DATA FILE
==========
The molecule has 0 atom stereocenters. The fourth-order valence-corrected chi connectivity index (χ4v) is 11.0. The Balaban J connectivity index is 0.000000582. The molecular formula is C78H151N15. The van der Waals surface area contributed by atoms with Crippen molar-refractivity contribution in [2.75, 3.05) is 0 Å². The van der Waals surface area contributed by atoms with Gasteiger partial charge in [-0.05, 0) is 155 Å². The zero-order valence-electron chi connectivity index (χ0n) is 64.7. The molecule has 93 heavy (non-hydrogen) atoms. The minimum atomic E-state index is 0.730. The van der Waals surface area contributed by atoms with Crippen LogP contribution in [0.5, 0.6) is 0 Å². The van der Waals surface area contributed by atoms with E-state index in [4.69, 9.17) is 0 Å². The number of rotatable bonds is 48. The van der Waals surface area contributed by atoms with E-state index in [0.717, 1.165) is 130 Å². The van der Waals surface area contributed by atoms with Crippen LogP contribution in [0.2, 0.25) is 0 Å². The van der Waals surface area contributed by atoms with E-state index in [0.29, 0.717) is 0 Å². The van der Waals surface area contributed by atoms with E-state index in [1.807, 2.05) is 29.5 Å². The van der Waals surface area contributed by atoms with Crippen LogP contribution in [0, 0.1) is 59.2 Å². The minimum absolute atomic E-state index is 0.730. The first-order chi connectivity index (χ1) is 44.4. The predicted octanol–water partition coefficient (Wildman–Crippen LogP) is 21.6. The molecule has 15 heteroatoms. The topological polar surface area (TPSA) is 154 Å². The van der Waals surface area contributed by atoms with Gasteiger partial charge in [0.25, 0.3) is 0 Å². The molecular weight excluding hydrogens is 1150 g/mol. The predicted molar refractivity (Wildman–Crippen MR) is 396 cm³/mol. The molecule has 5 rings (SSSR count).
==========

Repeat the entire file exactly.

The molecule has 0 atom stereocenters. The fourth-order valence-corrected chi connectivity index (χ4v) is 11.0. The Balaban J connectivity index is 0.000000582. The molecular formula is C78H151N15. The van der Waals surface area contributed by atoms with Crippen molar-refractivity contribution in [2.75, 3.05) is 0 Å². The van der Waals surface area contributed by atoms with Gasteiger partial charge in [-0.05, 0) is 155 Å². The zero-order valence-electron chi connectivity index (χ0n) is 64.7. The molecule has 93 heavy (non-hydrogen) atoms. The minimum atomic E-state index is 0.730. The van der Waals surface area contributed by atoms with Crippen LogP contribution in [0.5, 0.6) is 0 Å². The van der Waals surface area contributed by atoms with E-state index in [4.69, 9.17) is 0 Å². The number of rotatable bonds is 48. The van der Waals surface area contributed by atoms with E-state index in [0.717, 1.165) is 130 Å². The van der Waals surface area contributed by atoms with Crippen LogP contribution in [0.2, 0.25) is 0 Å². The van der Waals surface area contributed by atoms with E-state index in [0.29, 0.717) is 0 Å². The van der Waals surface area contributed by atoms with E-state index in [1.807, 2.05) is 29.5 Å². The van der Waals surface area contributed by atoms with Crippen LogP contribution in [0, 0.1) is 59.2 Å². The minimum absolute atomic E-state index is 0.730. The first-order chi connectivity index (χ1) is 44.4. The predicted octanol–water partition coefficient (Wildman–Crippen LogP) is 21.6. The molecule has 15 heteroatoms. The topological polar surface area (TPSA) is 154 Å². The van der Waals surface area contributed by atoms with Gasteiger partial charge in [0.25, 0.3) is 0 Å². The molecular weight excluding hydrogens is 1150 g/mol. The predicted molar refractivity (Wildman–Crippen MR) is 396 cm³/mol. The molecule has 5 rings (SSSR count).